In what remains an employer’s market in an uncertain economic climate he eventually landed with new Ireland based ProContinental outfit Aqua Blue Sport, a move about which the Geelong-born rider is very positive.
“With IAM cycling, it was during the Giro where they said that they weren’t going to continue," Howard said. "That was obviously a bummer, it was a nice team.
"I wanted to keep racing and was searching for another team and I started talking with Aqua Blue Sport in July or August and once we’d sat down and talked about the way that the team envisions being self-sustaining… that appealed to me. I’ve been a part of two teams that have folded now and to be self-sustainable is exciting for me.”
The Aqua Blue Sport setup is an impressive one. Most teams take a while to find their feet as an organisation but it already has a strong digital presence in place, with good social media interaction and motivated backroom staff.
“It was definitely difficult, for a lot of riders I’m sure," he said. "I did have options available to stay in the World Tour but it’s not always the best course of action. Once I’d spoken to the team and heard the idea behind it, I knew that it’s very possible for them to go WorldTour in a few year years.
"Not only that, they’re supporting my desire to go back and do a bit of track racing. Not a lot of World Tour teams were happy for me to do that.”
Howard has a rich history on the track taking two world championships wins in the Madison with Cameron Meyer along with an individual gold in the Ominum. The 27-year-old is coming off a three-week track training block in South Australia with the High-Performance Unit track program.
At the moment, he's unwilling to commit to exactly what events he’ll be riding or goals he’ll be targeting but the 2018 Gold Coast Commonwealth Games seems like a realistic expectation.
“I haven’t set anything in stone yet, I sort of want to touch back on the track and get back to where it all started," he said. "I’ll make some more permanent plans in the next six to twelve months. At the moment it’s just getting back on the boards and enjoying it again.”
Howard raced the Cadel Evan’s Great Ocean Road Race and will now tackle the Jayco Herald Sun Tour with his new team. The parcours is more suited to climbers than sprinters, though he will no doubt be eyeing the tricky finish to Stage 2 in Beechworth and the Stage 3 sprint into Michelton Winery.
He was cautiously optimistic about how quickly the combination was coming together with the new squad.
“We haven’t spent a lot of time together yet, we had a brief training camp in Monaco and now a bit out in Australia. It’s been great so far given how little time we’ve been together and it’s our first racing. We’ve gelled quite quickly and I’m genuinely surprised about how fast it’s all come together.”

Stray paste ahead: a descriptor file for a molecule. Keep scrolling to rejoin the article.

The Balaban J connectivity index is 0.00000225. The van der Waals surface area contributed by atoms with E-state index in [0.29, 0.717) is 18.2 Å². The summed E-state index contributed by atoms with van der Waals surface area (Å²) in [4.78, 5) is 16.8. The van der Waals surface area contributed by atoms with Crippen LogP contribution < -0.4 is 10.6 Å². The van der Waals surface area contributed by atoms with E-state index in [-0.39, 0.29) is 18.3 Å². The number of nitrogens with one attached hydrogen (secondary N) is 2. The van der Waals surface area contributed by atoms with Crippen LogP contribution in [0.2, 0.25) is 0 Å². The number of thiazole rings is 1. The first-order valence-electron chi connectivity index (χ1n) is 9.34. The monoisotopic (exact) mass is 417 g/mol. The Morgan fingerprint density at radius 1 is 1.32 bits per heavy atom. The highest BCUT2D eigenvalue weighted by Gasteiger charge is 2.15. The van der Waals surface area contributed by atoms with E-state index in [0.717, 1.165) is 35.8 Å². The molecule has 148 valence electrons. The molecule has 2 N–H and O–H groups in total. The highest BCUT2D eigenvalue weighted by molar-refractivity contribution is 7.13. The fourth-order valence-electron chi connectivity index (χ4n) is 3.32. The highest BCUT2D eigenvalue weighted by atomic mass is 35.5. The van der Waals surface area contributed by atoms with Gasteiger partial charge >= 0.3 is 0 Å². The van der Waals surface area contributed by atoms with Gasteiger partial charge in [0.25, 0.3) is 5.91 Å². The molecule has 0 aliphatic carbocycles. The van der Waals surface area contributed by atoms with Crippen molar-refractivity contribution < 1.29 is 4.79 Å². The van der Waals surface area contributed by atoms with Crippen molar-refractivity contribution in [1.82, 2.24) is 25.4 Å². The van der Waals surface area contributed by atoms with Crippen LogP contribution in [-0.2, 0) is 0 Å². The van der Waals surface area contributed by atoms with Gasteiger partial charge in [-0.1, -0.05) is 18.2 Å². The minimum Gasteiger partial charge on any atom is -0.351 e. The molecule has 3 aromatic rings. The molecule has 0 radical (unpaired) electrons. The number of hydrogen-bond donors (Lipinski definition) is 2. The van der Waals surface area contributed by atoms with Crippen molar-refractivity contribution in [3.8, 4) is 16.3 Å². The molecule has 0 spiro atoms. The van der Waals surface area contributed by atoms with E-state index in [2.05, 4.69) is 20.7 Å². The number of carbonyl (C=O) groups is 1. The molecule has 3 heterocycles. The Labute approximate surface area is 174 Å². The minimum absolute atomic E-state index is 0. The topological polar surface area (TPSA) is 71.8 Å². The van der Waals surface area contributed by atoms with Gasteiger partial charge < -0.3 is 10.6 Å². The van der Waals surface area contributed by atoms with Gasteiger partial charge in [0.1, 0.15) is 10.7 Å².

“There are a lot of good young riders and we’re only a smaller roster, so there’s a good chance that I’ll get to race with all of them over the season," he said. "I’m looking forward to racing with the younger guys, see who can make it at the next level and hopefully I can help them make it there.”
Howard has been racing in Europe since 2009 and is now getting to the stage where he is one of the more experienced guys in the peloton, something he hopes to put to use in developing some of the younger riders on the Aqua Blue roster.
“I’d like to think so, this will be my eighth year as a professional and I’ll be the most experienced guy in terms of years in the pro peloton in this group," he said. "I actually enjoy it from a personal perspective, I love seeing guys that I’ve helped making their way through the ranks. It gives me a lot of satisfaction.”
While most would regard Howard as a top-tier cyclist, his reputation didn’t get the boost expected from his two wins last year. The first came on a stage that was shortened due to wild winds, while the second came after he and the peloton took a wrong turn in the Tour des Fjords, before he soloed to the win.
“It’s not ideal, in saying that, it got talked up a bit more than it should have," he said. "The way they wrote about the race in Fjords, they made it sound worse than it was.
"It was a small deviation that the bunch made with 10 kilometres to go. I just happened to pop out back on the course 15-20 seconds ahead. I think the way it was written up was I took a wrong turn with 500 metres to go but it wasn’t exactly like that. It’s a strange feeling but at the end of the day, a win’s a win.”
So where will the wins come in 2017? As a ProContinental team, the squad is largely dependent on securing invites to the WorldTour races and with more races of that type on the calendar this season, it means large chunks of his season will hinge upon the whim of race organisers.
“Who knows? That’s always the question, isn’t it? I’ve never won a WorldTour race, a lot of our race invites will rely on wildcards so we’ll have to see what we get and make some more decisions from there.
Our racing program is only confirmed up until March at the moment and I’ll be heading to Belgium next to do some racing.”